This source is a scholarly one, an article from an academic journal. Commercial access to Canada’s oil sands has become increasingly opposed since proposals for new pipelines have become more and more controversial. Veto points (a place where an authority can block the approval of a pipeline) for pipeline approval in Canada exist within the government, trade partnerships, and the law. The influence and actions that entities with a stake in the matter can have and make depends on the structure of the policy itself, and at what level the impact is made. This article argues that political risk can be seen as a function of five variables: the number of institutional veto points, whether opposing groups can access veto points, whether the project can take advantage of current infrastructure, the prominence of localized and widespread environmental risk, and the legal separation of risks and benefits. Because the oil sands are landlocked, Alberta (the largest proponent of the use of the oil sands for the economic benefit to the province and its people) needs cooperation from other groups to use them. The political risk arising from that is decided by the rules of the institution and the structure of the policy problem. The discussion of access to the oil sands and the politics and structures surrounding that relates to the battle over the Kinder Morgan pipeline and the power structures involved in its potential construction.
Chang, Stephanie E., et al. “Consequences of Oil Spills: a Review and Framework for Informing Planning.” Ecology and Society, vol. 19, no. 2, 2014. JSTOR, JSTOR, www.jstor.org/stable/26269587.
This is an academic journal article, so it is a scholarly source. This article examines and breaks down the consequences of an oil spill from oil tankers and factors affecting an oil spill—there is a case study in the area of Vancouver, which is very topical as oil would be tanked out around Vancouver from the Kinder Morgan pipeline.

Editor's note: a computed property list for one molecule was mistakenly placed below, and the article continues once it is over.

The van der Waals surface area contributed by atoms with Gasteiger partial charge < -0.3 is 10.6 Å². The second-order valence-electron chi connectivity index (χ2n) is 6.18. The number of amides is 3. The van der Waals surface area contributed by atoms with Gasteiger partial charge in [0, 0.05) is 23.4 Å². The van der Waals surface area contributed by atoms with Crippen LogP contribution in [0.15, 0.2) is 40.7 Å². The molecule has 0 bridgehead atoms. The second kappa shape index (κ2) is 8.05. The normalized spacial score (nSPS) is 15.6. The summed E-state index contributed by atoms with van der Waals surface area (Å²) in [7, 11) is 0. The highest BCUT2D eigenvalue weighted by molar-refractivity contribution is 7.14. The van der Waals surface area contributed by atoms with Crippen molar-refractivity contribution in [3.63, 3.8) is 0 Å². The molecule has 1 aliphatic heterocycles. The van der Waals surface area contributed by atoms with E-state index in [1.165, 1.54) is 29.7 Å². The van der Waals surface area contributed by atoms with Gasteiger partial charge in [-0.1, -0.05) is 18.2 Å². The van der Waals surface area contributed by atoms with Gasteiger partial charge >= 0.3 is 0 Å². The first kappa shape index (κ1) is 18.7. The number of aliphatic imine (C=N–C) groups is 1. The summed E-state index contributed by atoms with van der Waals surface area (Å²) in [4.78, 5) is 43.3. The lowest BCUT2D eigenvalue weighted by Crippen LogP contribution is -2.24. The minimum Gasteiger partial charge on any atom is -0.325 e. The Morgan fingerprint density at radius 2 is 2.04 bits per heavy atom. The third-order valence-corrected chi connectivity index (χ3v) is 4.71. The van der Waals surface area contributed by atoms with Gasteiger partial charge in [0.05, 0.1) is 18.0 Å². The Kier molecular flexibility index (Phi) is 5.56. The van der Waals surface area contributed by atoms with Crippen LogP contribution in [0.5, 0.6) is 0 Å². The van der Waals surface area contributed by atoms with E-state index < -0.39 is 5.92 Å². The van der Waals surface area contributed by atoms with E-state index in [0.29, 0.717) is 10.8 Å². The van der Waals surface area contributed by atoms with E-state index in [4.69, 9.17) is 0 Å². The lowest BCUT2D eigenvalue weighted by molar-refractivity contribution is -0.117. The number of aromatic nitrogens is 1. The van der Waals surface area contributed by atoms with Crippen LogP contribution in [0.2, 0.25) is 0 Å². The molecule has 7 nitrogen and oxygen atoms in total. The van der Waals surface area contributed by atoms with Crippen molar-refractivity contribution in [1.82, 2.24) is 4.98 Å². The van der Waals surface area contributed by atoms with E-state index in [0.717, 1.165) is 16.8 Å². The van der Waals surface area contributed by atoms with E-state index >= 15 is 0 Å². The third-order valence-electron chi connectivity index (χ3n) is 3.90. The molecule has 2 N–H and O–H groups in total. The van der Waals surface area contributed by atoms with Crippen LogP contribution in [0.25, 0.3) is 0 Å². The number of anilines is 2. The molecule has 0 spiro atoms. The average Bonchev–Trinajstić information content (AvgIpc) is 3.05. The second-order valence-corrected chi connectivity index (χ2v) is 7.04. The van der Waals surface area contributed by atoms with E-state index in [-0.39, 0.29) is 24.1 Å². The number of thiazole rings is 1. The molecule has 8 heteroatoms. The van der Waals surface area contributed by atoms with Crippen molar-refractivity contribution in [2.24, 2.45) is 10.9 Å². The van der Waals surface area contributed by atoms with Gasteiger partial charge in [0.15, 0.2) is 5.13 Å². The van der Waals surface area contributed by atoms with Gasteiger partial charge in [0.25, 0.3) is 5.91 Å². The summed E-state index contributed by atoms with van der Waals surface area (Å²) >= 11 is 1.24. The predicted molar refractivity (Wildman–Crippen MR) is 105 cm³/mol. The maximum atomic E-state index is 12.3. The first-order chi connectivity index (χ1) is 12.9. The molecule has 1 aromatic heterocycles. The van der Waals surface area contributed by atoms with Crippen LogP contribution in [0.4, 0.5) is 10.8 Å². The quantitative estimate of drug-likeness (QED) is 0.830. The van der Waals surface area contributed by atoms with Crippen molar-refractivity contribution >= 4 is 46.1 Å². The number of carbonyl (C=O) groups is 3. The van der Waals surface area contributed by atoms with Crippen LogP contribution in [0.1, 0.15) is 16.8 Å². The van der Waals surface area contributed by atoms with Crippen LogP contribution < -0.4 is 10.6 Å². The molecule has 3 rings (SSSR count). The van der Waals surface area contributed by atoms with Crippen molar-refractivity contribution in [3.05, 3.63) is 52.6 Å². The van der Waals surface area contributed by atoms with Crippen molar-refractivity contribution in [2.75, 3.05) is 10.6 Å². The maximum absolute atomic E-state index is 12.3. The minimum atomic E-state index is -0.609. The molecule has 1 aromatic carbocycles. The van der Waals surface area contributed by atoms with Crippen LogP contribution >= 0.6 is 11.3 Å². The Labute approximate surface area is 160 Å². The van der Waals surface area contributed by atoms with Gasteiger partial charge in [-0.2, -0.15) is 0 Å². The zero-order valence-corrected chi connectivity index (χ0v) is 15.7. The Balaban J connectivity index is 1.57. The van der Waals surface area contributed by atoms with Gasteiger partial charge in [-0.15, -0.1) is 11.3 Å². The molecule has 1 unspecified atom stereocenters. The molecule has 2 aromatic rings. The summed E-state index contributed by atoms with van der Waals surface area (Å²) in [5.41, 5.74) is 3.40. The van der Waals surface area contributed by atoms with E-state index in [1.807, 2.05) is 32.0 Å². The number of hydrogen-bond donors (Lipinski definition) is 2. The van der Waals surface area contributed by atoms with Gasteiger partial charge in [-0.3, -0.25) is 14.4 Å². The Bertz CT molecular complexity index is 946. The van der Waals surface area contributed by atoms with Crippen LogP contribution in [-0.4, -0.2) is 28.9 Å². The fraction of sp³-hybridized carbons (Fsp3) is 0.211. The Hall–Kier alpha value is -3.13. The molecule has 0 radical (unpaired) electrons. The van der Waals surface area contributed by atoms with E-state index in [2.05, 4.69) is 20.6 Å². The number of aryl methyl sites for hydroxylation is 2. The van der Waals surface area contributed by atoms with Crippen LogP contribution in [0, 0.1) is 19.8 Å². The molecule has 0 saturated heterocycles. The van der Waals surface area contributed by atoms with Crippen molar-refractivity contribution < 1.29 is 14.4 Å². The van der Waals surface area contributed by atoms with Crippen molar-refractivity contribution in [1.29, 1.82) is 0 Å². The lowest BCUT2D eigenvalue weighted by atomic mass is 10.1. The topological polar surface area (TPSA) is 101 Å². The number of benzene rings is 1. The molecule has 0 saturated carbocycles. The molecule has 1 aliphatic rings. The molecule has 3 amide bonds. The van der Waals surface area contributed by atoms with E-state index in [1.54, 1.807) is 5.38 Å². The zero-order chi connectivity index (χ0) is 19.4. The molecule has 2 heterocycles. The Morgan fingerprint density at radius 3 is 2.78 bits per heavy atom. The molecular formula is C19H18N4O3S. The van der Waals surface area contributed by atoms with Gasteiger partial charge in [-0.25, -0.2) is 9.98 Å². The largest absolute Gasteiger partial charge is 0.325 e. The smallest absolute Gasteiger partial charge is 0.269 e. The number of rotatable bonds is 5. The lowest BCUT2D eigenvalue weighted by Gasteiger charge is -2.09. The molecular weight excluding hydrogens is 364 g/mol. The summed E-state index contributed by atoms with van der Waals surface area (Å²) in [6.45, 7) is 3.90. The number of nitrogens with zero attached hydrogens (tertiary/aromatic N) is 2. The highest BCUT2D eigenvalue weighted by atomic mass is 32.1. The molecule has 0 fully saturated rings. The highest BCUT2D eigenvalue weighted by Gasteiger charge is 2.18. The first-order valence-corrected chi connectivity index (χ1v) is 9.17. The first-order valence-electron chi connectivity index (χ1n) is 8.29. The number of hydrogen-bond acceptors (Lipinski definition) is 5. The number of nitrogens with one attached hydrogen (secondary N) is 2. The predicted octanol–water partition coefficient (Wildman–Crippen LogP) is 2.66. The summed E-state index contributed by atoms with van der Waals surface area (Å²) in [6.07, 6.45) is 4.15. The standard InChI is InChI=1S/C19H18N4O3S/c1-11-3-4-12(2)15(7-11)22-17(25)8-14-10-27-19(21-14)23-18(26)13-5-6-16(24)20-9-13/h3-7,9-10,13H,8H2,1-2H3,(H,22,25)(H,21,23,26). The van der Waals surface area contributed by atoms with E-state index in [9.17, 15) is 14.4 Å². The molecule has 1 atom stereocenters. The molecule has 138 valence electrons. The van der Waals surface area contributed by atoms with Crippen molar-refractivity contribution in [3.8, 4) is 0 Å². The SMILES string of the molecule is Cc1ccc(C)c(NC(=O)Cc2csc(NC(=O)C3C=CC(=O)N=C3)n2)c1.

The consequences of oil spill are affected by the amount of oil spilled, the toxicity of the oil (different chemical makeups can be more or less harmful to different species), the duration of the spill, the depth the spill occurs at (which affects different species of plants and animals), the location of the spill (nearshore or offshore) and the overall extent of the oil spill. The disaster management response directly influences how severe the spill will be—sometimes the cleanup techniques can be more damaging than leaving the spill alone. Additionally, the physicality of the marine environment itself affects how long the oil will remain and how much it spreads.
Oil spills can impact human health and society. The health part is impacted through physical harm caused by the oil spill—eating seafood with bioaccumulated oil toxins, inhalation of crude oil, possible long-term health effects from volatile organic compounds used in oil transport, and psychological stress (over the impact to jobs, the environment, the influx of strangers for cleanup jobs, uneven promotions and other events that upset social hierarchies). This kind of social, psychological, and physical stress has a negative impact on community structure and economic activity.
Economic activity would be impacted from more demand on health services (from previously described needs), social instability, paying for cleanup and disaster management, the decline in revenue from the tourism industry, decline in revenue from fisheries and the aquaculture industry, and other sea- or port-based businesses and industries would suffer from the effects of an oil spill.
All of this outlines the consequences of an oil spill and what affects that, which is necessary for understanding the risks—environmental, social, and economic—that a spill from the Kinder Morgan pipeline poses.